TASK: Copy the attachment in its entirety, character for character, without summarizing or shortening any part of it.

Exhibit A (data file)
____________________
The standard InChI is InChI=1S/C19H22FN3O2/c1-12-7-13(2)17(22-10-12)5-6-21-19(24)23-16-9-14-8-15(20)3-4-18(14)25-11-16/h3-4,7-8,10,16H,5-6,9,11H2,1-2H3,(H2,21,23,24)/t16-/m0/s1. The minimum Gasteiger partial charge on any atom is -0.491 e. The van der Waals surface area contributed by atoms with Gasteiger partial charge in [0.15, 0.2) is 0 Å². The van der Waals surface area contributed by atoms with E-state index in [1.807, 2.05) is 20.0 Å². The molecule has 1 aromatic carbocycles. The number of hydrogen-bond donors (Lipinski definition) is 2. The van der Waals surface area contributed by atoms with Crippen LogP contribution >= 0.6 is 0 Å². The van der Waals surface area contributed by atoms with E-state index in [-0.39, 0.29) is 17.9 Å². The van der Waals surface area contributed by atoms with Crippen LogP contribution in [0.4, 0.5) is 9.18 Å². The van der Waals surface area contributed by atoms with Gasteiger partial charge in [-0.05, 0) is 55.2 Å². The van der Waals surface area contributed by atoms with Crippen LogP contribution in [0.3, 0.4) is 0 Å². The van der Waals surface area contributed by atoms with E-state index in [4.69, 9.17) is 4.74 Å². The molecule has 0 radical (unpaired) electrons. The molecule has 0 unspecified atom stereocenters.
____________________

The standard InChI is InChI=1S/C19H22FN3O2/c1-12-7-13(2)17(22-10-12)5-6-21-19(24)23-16-9-14-8-15(20)3-4-18(14)25-11-16/h3-4,7-8,10,16H,5-6,9,11H2,1-2H3,(H2,21,23,24)/t16-/m0/s1. The minimum Gasteiger partial charge on any atom is -0.491 e. The van der Waals surface area contributed by atoms with Gasteiger partial charge in [0.15, 0.2) is 0 Å². The van der Waals surface area contributed by atoms with E-state index in [1.807, 2.05) is 20.0 Å². The molecule has 1 aromatic carbocycles. The number of hydrogen-bond donors (Lipinski definition) is 2. The van der Waals surface area contributed by atoms with Crippen LogP contribution >= 0.6 is 0 Å². The van der Waals surface area contributed by atoms with E-state index in [-0.39, 0.29) is 17.9 Å². The van der Waals surface area contributed by atoms with Crippen LogP contribution in [0.4, 0.5) is 9.18 Å². The van der Waals surface area contributed by atoms with Gasteiger partial charge in [-0.05, 0) is 55.2 Å². The van der Waals surface area contributed by atoms with Crippen LogP contribution in [0.3, 0.4) is 0 Å². The van der Waals surface area contributed by atoms with E-state index in [4.69, 9.17) is 4.74 Å². The molecule has 0 radical (unpaired) electrons. The molecule has 0 unspecified atom stereocenters.